In doing our research before we moved here, one of the things we read was that driving in Sevilla was very unpleasant. I thought it was because the city drivers were wild or aggressive. Or that the rules of the road were not followed. What I found upon arrival was, surprisingly, that most drivers are actually fairly civilized and considerate. Even taxi drivers stop and let me cross the street — usually.
|AUGUST (LEFT) AND AGAIN THIS PAST FRIDAY. I THINK I’LL WALK.|
The real reasons driving is not recommended here: Within the old city (where we live), the streets are narrow and mostly one-way. Even drivers of small cars find it a challenge to turn into some streets, tucking their side-view mirrors in to reduce their spread. The other day, Linda and Tom counted 28 cars in a row that had ugly scrapes along their sides.
Most of the old city is off-limits to cars. Many streets only allow access to public transportation, taxis, and residents. There are large boulevards that circle the old city and then just a few narrow streets that allow access to the center. One of those ancient narrow streets leads to our plaza and then around to a public parking garage. Friday nights and Saturdays (and sometimes during the week) can be a nightmare for drivers. Our little street is sometimes backed up for hours the mere quarter-mile it travels from the river. Avoiding that street can be just as bad, since you have to circle the city to gain access.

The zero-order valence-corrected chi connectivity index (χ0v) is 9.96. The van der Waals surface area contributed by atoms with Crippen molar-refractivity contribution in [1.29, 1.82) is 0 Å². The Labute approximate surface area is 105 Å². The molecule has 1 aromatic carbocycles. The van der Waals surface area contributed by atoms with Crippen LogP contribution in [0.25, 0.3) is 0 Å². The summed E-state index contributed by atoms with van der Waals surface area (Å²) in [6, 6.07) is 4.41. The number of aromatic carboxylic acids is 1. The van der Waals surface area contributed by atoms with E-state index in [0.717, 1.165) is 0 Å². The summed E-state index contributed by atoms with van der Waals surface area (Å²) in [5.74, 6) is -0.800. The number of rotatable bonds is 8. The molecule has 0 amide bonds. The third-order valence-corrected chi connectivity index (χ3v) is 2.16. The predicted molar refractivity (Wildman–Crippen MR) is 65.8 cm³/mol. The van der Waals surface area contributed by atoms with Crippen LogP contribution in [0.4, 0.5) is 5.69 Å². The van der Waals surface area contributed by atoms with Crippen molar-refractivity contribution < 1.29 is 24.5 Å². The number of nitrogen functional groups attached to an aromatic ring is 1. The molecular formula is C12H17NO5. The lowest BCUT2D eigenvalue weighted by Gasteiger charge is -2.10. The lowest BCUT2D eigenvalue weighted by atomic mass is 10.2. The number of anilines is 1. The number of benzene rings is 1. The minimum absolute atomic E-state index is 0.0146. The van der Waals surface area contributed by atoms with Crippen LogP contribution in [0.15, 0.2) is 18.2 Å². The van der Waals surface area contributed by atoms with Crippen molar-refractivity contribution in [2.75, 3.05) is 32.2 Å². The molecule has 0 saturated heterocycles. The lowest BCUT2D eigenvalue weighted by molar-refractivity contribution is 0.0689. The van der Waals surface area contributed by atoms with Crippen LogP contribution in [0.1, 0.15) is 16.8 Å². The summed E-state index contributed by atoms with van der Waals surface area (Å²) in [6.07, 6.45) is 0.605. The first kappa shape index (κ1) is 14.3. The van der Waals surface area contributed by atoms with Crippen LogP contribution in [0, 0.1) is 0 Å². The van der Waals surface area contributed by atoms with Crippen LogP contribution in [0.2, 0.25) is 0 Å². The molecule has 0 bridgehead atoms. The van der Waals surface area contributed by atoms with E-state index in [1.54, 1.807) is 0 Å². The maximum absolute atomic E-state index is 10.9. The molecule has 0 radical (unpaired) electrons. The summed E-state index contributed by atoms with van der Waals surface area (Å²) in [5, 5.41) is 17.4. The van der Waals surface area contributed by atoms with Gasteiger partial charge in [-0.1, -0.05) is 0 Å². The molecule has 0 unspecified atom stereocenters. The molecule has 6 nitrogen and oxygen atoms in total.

|RENTING A PINTO FROM HERTZ RENT-A-HORSE?|
We’re planning to rent a car for a couple of days this week for a drive down to Cádiz and interesting places along the way. We’ll rent a car near the river and if we need to park it in town overnight, we’ll park near the river and we’ll walk. Maybe we should just get a horse.